AUSTIN, Texas - Ahead of the holiday travel season, United Airlines and the U.S Department of Defense conducted a landmark study to answer a pressing question, what is the risk of contracting COVID-19 on a flight?
Over 300 tests were conducted, spanning over six months. Researchers used robotic mannequins to replicate breathing and coughing, measuring the spread of particles throughout the plane with censors. The study showed a mannequin, seated, with a mask on can transmit 0.003-percent of particles into another passenger’s breathing zone.
Mannequins were used to replicate breathing and coughing.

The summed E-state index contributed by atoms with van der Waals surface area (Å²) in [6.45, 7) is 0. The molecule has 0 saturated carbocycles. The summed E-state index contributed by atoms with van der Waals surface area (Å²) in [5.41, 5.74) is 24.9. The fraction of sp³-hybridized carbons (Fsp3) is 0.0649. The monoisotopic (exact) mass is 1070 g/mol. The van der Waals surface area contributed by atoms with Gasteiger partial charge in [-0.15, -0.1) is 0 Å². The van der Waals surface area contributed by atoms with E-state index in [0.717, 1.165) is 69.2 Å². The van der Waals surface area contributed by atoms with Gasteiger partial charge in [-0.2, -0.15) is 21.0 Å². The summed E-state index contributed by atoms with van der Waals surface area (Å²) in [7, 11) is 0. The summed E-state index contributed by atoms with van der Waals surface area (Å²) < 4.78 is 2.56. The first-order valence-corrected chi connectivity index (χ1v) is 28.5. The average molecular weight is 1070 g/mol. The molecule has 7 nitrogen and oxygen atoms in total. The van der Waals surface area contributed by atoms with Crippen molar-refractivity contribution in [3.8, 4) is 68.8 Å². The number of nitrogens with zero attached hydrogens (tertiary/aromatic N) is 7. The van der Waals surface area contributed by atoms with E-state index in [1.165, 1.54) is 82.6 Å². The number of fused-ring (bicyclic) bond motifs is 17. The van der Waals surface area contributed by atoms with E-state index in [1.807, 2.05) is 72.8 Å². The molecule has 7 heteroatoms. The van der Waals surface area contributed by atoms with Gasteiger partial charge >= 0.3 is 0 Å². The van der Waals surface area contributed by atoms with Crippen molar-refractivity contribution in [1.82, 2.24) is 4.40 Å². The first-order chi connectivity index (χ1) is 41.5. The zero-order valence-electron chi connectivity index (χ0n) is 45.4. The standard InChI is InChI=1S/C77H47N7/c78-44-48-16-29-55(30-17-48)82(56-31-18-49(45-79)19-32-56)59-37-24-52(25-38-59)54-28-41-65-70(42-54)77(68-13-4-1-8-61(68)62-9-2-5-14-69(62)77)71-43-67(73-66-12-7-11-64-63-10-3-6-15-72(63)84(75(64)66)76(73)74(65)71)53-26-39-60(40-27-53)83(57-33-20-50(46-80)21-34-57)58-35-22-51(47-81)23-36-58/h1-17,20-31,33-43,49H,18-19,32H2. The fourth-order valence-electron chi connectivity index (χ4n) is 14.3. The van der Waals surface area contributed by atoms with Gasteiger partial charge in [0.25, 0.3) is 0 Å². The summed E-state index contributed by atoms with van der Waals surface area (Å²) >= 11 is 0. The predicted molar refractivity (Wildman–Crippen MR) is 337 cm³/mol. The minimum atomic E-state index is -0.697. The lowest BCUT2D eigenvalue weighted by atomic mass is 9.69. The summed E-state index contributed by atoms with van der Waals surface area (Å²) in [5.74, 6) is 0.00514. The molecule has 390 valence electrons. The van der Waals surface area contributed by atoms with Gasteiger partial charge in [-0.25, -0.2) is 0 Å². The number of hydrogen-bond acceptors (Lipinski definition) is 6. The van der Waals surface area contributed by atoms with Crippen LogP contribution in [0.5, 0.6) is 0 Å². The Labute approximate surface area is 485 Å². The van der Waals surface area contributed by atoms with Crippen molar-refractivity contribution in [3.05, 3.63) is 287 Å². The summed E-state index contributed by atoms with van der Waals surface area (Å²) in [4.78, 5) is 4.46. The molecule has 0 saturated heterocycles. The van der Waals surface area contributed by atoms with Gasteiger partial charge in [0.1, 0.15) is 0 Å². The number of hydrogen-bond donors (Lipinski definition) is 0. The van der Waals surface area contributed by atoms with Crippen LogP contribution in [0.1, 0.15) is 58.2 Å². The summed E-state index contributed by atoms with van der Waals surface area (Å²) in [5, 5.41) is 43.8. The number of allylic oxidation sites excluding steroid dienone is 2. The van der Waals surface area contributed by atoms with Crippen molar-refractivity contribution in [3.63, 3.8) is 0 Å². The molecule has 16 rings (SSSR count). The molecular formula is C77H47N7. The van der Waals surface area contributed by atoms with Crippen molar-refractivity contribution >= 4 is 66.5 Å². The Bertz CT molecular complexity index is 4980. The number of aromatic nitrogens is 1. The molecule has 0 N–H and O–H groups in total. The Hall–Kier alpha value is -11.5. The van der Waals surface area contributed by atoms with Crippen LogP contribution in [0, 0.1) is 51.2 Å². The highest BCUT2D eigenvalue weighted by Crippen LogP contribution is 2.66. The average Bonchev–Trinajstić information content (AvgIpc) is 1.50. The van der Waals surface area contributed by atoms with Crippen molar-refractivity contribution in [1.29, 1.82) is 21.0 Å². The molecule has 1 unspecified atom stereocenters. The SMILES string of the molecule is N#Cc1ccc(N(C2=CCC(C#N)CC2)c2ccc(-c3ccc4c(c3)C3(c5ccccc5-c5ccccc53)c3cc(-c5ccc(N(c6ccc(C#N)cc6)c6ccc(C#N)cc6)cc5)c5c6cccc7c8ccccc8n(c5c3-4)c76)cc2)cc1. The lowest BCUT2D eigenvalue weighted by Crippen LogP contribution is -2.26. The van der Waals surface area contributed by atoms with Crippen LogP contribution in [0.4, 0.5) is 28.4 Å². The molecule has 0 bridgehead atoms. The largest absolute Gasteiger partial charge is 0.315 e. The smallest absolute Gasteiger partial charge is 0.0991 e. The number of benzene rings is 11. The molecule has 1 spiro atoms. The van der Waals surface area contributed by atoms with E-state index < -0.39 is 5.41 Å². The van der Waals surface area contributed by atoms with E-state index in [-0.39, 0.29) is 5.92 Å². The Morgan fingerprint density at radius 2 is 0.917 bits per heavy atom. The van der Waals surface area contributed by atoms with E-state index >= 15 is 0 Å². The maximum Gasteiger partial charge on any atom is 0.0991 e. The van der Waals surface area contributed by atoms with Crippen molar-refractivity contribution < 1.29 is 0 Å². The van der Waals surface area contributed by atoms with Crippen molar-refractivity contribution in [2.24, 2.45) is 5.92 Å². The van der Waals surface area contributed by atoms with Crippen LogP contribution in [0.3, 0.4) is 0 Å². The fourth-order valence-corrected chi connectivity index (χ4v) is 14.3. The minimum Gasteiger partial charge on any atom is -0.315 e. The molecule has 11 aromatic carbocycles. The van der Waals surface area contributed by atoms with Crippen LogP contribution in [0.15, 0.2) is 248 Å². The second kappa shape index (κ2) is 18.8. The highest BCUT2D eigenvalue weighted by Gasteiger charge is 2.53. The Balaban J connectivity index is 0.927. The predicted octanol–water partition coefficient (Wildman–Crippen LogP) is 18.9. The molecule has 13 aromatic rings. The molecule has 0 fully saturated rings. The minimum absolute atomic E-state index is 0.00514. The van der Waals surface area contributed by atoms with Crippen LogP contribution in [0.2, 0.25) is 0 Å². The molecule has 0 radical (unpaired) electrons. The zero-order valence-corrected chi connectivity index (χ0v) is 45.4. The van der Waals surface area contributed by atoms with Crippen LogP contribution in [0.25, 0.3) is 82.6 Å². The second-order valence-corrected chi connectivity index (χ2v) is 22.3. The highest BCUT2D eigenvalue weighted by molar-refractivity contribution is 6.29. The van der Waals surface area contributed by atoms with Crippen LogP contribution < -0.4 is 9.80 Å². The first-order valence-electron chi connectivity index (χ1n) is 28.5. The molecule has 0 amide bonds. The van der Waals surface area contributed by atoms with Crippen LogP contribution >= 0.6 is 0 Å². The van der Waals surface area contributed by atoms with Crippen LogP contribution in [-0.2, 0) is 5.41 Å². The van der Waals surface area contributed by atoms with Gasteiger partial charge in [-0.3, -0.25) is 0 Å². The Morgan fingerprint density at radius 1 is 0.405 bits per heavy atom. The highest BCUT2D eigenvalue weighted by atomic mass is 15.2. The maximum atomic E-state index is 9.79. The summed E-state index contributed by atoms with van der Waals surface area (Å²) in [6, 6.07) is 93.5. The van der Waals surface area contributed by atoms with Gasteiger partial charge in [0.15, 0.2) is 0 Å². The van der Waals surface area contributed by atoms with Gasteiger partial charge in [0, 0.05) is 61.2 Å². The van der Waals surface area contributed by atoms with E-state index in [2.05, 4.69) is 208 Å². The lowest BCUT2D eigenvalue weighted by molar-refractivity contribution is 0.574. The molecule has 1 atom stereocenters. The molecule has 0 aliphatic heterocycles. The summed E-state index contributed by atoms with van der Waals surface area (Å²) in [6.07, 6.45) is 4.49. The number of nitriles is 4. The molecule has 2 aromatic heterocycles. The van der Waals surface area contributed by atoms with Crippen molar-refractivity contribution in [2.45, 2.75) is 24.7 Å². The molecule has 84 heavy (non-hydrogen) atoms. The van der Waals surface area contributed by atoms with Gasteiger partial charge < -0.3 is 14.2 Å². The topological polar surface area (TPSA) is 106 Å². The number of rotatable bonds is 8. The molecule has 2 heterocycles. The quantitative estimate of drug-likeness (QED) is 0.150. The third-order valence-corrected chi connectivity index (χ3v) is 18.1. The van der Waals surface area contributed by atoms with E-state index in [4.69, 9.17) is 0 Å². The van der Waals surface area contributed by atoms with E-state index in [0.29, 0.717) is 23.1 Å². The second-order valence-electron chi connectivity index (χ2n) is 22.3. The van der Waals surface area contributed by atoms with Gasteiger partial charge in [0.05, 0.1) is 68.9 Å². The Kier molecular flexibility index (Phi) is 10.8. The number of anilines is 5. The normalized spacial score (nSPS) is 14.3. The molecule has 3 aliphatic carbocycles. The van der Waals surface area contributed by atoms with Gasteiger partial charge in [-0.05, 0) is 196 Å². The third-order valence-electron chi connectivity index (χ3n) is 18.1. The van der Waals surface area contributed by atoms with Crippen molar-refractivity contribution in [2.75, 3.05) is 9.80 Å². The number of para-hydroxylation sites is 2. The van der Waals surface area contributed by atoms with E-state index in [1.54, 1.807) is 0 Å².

UT Dell Medical Assistant Professor and Epidemiologist Dr. John Bedolla said airflow is key. A HEPA filter eliminates 99.90 percent of particles, unlike stagnant airflow found in homes or buildings.
“Airplanes remove a tremendous amount of air from the cabin and pump it out very rapidly,” said Dr. Bedolla. “It’s a matter of seeing how these risks compare in different ways that you can be in public. If I’m willing to go one hour in a restaurant then I can spend 15 hours on an airplane.”
However, the study doesn’t say what the risk would be for a person moving throughout the cabin and what the surface exposure inside the airport or in the bathrooms is. Dr. Bedolla reminds travelers to keep safety in mind while being in large crowds.
“It is your responsibility if you feel sick and you have COVID to make sure you get yourself tested before boarding the plane because even if the risk is lower you need to be responsible about yourself and try not to get other people sick,” Dr. Bedolla said.
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